This month’s theme is about damage control. When I saw that in the schedule, I laughed to myself, a sort of bitter, resentful laugh. Let’s just say that my last year has been a target-rich environment for damage control. Rejection, lack of sales, family issues, job struggles, potential financial ruin, cancer, death… It’s been a heck of a year, for sure.
Back in January I think I hit the lowest point of motivation and hope I’ve ever reached as a writer. I covered part of that in this previous Fictorians post. I won’t cover all that again. Thank goodness. But the gist is still relevant to this subject, which is all about dealing with struggles, setbacks and lack of motivation.
Right now I am doing my final proofread of the third and final book in my War Chronicles series. You want struggles? I was supposed to finish this back in February. You want setbacks? I pretty much rewrote the final third of the book three times. One of the lowest points of that entire year was when I finally came to terms with how much help and support I had gotten from my brother, who passed away from cancer last year. It turns out that it is no mere platitude to say that you don’t know what you have until it’s gone. Really gone. Forever.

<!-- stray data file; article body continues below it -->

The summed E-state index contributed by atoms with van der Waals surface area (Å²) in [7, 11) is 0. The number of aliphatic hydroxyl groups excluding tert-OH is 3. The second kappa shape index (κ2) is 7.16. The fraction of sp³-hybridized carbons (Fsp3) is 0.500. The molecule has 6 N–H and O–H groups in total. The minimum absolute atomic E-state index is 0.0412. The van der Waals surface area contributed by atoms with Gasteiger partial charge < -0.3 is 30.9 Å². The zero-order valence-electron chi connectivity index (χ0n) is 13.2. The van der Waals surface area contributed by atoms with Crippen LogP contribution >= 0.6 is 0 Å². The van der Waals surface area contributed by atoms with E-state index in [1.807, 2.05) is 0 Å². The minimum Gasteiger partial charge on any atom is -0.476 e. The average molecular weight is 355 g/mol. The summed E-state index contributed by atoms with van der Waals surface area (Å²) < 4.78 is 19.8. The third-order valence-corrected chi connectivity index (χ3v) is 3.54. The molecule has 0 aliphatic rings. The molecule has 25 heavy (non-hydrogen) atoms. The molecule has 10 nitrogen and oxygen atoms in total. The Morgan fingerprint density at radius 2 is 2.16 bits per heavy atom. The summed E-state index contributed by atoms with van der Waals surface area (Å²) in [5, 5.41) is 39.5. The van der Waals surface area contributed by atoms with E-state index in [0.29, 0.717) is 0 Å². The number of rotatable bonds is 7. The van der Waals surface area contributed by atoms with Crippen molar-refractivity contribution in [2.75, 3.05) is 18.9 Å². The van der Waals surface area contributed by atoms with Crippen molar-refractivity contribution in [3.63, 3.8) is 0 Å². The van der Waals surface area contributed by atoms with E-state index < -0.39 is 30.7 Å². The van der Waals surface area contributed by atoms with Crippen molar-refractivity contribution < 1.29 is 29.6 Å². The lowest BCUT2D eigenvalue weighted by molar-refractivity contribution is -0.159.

So there I was, a month late with my personal deadline for my third book, with my previously planned ending in ruins as I realized it wasn’t the right ending, my main support for working through issues gone, living in a tiny rent house while trying to build my dream home, struggling with a new job as it became painfully obvious that writing wasn’t (yet) going to pay the bills, and dealing with a ream of personal issues better left unsaid here.
I could have packed it in. I could have just said “It’s too much right now, I’ll deal with this after everything settles down.”
But here’s the thing that I’ve learned in my life. Nothing ever settles down. Things rarely, if ever, get easier. And the longer you put things off, the harder it is to pick them up again.
So my means of coping is something I call “The Dory Method.” You know what that is. Everyone knows. But here’s the thing… It works. I just kept at it, a little at a time, worrying at the story issues like a dog with a bone. Until finally, one day, weeks later, I figured out what the story was lacking, and then everything started coming together.
Working full time in a new job, while trying to build a house, and living in a tiny rent house with no privacy is no way to write a book.
But you can do it. If you just… keep writing. Just keep writing. Just keep writing.
Edison was right. Success really can be 95% perspiration. Or in the case of writing, 95% perseverance.
And the result? Warlord, coming soon to an online book retailer near you. 🙂